(Reuters) - British authorities have foiled 22 attacks since March 2017, three more than previously reported, Scotland Yard’s most senior counter-terrorism officer said on Monday.
Seven related to “suspected right wing terrorism,” Metropolitan Police Assistant Commissioner Neil Basu told a conference on international terrorism in Herzliya, Israel, according to the text distributed by Scotland Yard.
Basu said attacks were becoming easier to carry out and harder to detect. He promoted the merits of “Prevent,” a British counter-terrorism program involving several government agencies, including social services, which is designed to spot and deter people who might be vulnerable to recruitment or indoctrination by violent radicals.
“Prevent is designed to break the cycle of extremist violence by empowering communities and individuals - to make them resilient to radicalisers and able to spot the vulnerable that radicalisers target and manipulate,” Basu said.
“A recent study showed that in the time before most lone-actor attacks, someone close to them knew about their growing ideology and violent intent. Mostly they chose not to report it,” Basu said.
In March 2017, in an attack police said was motivated by Islamist extremism, a man drove a car into pedestrians on Westminster Bridge in London and then fatally stabbed a police officer. Later that year, there were three other attacks police described as terrorism, including one on Muslim worshippers near a London mosque.
Potential threats that most concern British officers include returning foreign fighters, lone actors, mentally ill people and a “rising threat” of right-wing terrorism.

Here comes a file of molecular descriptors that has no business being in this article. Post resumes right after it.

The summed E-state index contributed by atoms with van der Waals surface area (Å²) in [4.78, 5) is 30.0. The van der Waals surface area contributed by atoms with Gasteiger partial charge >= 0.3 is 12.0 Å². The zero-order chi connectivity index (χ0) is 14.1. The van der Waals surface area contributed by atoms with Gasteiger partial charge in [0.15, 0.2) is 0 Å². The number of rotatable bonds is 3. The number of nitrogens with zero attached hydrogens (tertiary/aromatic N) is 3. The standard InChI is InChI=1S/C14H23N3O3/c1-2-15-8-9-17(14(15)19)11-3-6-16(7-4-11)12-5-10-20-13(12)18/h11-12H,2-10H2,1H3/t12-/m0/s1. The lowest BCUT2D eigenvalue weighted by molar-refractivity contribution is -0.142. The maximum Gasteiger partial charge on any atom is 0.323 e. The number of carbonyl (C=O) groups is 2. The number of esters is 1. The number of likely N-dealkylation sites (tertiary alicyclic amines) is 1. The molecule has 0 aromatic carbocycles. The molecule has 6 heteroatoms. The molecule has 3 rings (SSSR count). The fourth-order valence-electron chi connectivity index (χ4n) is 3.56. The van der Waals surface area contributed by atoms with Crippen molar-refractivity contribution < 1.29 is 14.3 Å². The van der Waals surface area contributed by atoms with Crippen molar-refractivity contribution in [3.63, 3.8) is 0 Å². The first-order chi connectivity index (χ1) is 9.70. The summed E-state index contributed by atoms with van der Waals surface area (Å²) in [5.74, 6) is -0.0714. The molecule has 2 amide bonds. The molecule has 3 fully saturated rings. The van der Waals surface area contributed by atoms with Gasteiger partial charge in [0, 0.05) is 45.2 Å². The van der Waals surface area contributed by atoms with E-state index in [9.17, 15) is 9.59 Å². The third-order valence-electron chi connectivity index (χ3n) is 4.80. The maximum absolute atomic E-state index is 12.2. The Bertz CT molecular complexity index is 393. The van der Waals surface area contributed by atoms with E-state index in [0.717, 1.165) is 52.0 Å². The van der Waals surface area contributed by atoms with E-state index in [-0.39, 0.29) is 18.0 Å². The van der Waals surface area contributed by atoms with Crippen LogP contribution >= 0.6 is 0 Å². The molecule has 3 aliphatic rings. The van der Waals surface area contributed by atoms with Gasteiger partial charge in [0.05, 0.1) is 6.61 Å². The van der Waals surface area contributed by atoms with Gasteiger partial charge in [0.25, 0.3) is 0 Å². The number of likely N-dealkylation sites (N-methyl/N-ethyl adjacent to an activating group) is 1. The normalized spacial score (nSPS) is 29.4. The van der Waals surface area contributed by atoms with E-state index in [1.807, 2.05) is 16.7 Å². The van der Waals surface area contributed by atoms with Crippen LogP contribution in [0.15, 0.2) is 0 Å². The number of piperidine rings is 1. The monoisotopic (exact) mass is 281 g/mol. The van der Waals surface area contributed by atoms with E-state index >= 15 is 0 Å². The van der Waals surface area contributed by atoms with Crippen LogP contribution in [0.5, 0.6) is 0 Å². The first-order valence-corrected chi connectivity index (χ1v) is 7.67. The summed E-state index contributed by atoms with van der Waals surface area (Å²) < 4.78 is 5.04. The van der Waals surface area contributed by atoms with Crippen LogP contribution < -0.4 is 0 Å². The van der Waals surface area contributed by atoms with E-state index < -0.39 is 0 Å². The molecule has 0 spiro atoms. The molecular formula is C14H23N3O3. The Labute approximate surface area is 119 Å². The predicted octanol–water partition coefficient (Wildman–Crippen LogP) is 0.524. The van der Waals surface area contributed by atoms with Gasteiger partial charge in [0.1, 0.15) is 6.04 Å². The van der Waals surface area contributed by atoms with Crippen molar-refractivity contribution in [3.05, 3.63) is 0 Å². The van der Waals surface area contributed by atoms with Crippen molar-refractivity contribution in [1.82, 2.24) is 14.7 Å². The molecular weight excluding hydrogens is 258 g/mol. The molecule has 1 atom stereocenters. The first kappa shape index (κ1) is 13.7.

Referring to the attacks on mosques in New Zealand by an Australian far-right militant last March, Basu said that while right-wing terrorism was once largely a local threat, it had now become a “global phenomenon as adept at using social media as Daesh,” a term police and some militants use for the Islamic State group.
“Christchurch (New Zealand) is the most recent example,” Basu said. “Seven of the 22 attacks we have stopped since March 2017 relate to suspected RWT (right wing terrorism),” Basu said.
He said he could tell stories of 400 people in England and Wales who, “in the same year we were most attacked,” got support from the Prevent program which “changed their story.”
He added that research by Spanish experts using MRI technology found that people with extremist views were “more likely to be moved to violence when they felt excluded.” The lesson was that “effective social integration could help stop extremist violence,” Basu said.
Reporting by Mark Hosenball in London; editing by Grant McCool
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